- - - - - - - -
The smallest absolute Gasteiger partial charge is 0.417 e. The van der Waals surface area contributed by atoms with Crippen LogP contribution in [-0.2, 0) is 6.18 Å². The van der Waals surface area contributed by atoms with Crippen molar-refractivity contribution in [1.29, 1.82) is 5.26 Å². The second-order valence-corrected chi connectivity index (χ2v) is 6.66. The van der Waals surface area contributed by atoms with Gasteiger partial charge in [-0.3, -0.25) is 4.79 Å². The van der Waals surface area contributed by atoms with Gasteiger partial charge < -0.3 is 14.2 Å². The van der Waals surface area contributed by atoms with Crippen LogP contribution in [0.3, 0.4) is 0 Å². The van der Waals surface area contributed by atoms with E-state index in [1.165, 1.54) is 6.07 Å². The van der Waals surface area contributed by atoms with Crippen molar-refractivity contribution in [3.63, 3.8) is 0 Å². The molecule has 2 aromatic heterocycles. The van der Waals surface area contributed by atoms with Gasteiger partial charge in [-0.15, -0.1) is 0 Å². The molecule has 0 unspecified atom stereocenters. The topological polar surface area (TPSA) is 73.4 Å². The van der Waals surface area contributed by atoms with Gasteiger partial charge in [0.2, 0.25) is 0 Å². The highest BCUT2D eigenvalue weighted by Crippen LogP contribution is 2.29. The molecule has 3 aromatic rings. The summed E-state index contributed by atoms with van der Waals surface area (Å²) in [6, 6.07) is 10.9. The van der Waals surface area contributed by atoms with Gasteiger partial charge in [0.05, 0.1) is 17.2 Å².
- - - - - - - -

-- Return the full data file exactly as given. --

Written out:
The smallest absolute Gasteiger partial charge is 0.417 e. The van der Waals surface area contributed by atoms with Crippen LogP contribution in [-0.2, 0) is 6.18 Å². The van der Waals surface area contributed by atoms with Crippen molar-refractivity contribution in [1.29, 1.82) is 5.26 Å². The second-order valence-corrected chi connectivity index (χ2v) is 6.66. The van der Waals surface area contributed by atoms with Gasteiger partial charge in [-0.3, -0.25) is 4.79 Å². The van der Waals surface area contributed by atoms with Gasteiger partial charge < -0.3 is 14.2 Å². The van der Waals surface area contributed by atoms with Crippen LogP contribution in [0.3, 0.4) is 0 Å². The van der Waals surface area contributed by atoms with E-state index in [1.165, 1.54) is 6.07 Å². The van der Waals surface area contributed by atoms with Crippen molar-refractivity contribution in [3.63, 3.8) is 0 Å². The molecule has 2 aromatic heterocycles. The van der Waals surface area contributed by atoms with Gasteiger partial charge in [-0.15, -0.1) is 0 Å². The molecule has 0 unspecified atom stereocenters. The topological polar surface area (TPSA) is 73.4 Å². The van der Waals surface area contributed by atoms with Gasteiger partial charge in [0.2, 0.25) is 0 Å². The highest BCUT2D eigenvalue weighted by Crippen LogP contribution is 2.29. The molecule has 3 aromatic rings. The summed E-state index contributed by atoms with van der Waals surface area (Å²) in [6, 6.07) is 10.9. The van der Waals surface area contributed by atoms with Gasteiger partial charge in [0.05, 0.1) is 17.2 Å².